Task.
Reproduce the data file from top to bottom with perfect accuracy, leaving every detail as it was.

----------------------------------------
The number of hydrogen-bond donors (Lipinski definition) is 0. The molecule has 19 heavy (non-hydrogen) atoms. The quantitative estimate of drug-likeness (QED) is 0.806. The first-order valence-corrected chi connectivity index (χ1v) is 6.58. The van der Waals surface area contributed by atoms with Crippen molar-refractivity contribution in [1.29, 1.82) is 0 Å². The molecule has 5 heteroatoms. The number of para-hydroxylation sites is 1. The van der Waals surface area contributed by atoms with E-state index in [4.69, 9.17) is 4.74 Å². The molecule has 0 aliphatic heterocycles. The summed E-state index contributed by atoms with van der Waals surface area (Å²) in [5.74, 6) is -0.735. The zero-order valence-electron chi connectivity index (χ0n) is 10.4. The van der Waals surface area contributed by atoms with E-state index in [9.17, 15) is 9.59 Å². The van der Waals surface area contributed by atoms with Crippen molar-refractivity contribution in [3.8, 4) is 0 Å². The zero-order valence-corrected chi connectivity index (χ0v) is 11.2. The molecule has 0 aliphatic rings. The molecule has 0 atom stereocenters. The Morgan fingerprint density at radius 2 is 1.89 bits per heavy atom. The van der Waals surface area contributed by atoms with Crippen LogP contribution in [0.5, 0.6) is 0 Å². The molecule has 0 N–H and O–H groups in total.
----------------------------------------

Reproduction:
The number of hydrogen-bond donors (Lipinski definition) is 0. The molecule has 19 heavy (non-hydrogen) atoms. The quantitative estimate of drug-likeness (QED) is 0.806. The first-order valence-corrected chi connectivity index (χ1v) is 6.58. The van der Waals surface area contributed by atoms with Crippen molar-refractivity contribution in [1.29, 1.82) is 0 Å². The molecule has 5 heteroatoms. The number of para-hydroxylation sites is 1. The van der Waals surface area contributed by atoms with E-state index in [4.69, 9.17) is 4.74 Å². The molecule has 0 aliphatic heterocycles. The summed E-state index contributed by atoms with van der Waals surface area (Å²) in [5.74, 6) is -0.735. The zero-order valence-electron chi connectivity index (χ0n) is 10.4. The van der Waals surface area contributed by atoms with E-state index in [9.17, 15) is 9.59 Å². The van der Waals surface area contributed by atoms with Crippen molar-refractivity contribution in [3.8, 4) is 0 Å². The zero-order valence-corrected chi connectivity index (χ0v) is 11.2. The molecule has 0 aliphatic rings. The molecule has 0 atom stereocenters. The Morgan fingerprint density at radius 2 is 1.89 bits per heavy atom. The van der Waals surface area contributed by atoms with Crippen LogP contribution in [0.5, 0.6) is 0 Å². The molecule has 0 N–H and O–H groups in total.